17 May, 2016
Asha* was just 13 when she was forced to move in with her aunts because her parents had to move away for work. Despite the change, she was optimistic. She was looking forward to starting secondary school – and felt lucky in a country, Tanzania, where three-quarters of girls don’t get more than a primary education.
But when Asha moved, her aunts broke the news that they could not pay for her school fees. Devastated, Asha had to drop out of school and put her future hopes on hold.
That same year, aged 13, she was forced to marry. Her husband quickly became abusive, beating her daily and often withholding food. Soon she was pregnant and felt like she lost all hope to continue her education.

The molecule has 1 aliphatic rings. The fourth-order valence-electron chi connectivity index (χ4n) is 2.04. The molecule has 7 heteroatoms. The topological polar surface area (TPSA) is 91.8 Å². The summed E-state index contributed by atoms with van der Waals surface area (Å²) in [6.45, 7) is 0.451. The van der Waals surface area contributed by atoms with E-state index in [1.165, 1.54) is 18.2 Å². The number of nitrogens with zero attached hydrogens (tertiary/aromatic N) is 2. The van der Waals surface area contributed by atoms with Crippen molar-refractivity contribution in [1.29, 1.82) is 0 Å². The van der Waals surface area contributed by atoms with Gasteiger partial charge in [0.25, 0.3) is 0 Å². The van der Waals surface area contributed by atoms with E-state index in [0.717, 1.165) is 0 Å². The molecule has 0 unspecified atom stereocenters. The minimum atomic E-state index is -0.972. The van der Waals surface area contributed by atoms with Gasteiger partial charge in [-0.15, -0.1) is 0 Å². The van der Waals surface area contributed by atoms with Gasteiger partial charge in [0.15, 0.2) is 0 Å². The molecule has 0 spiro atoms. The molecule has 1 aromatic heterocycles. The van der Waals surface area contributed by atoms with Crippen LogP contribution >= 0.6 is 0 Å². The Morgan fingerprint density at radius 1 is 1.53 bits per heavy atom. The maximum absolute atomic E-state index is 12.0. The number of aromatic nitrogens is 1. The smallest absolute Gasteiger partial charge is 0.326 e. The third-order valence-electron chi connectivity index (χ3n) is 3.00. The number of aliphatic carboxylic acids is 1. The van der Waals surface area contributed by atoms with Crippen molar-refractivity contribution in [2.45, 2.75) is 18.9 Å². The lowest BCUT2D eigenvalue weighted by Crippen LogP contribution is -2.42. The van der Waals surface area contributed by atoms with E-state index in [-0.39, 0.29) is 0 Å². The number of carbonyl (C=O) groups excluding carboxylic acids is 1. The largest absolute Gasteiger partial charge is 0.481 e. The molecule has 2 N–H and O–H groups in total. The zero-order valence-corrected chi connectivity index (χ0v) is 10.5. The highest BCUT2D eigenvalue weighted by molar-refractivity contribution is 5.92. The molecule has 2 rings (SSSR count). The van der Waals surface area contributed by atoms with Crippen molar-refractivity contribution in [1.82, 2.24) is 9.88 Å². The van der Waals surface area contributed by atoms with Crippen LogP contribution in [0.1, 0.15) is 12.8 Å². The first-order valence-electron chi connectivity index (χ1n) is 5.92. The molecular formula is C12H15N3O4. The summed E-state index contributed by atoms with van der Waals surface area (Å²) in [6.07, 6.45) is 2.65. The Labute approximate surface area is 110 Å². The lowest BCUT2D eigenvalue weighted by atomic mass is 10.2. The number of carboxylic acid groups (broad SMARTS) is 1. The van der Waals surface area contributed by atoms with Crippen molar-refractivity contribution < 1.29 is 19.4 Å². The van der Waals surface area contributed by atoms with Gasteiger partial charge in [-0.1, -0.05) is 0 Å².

It’s the situation of children like Asha, denied the right to survive and learn through a combination of poverty and discrimination, which has driven Save the Children to launch its new global campaign, Every Last Child.
We know the world has made unprecedented progress for children. Since 1990, the world has halved child mortality and the number of out-of-school children. But it’s also the case that there’s a huge unfinished agenda. Each year, over six million children die from preventable causes. Almost 60 million children remain out of primary school, and four times that number are in school but failing to learn. Increasingly, these children are being denied the opportunity to survive and learn because of who they are and where they live. We need new and innovative approaches to reach the most excluded children and deliver on the ambition set out in the Global Goals. MORE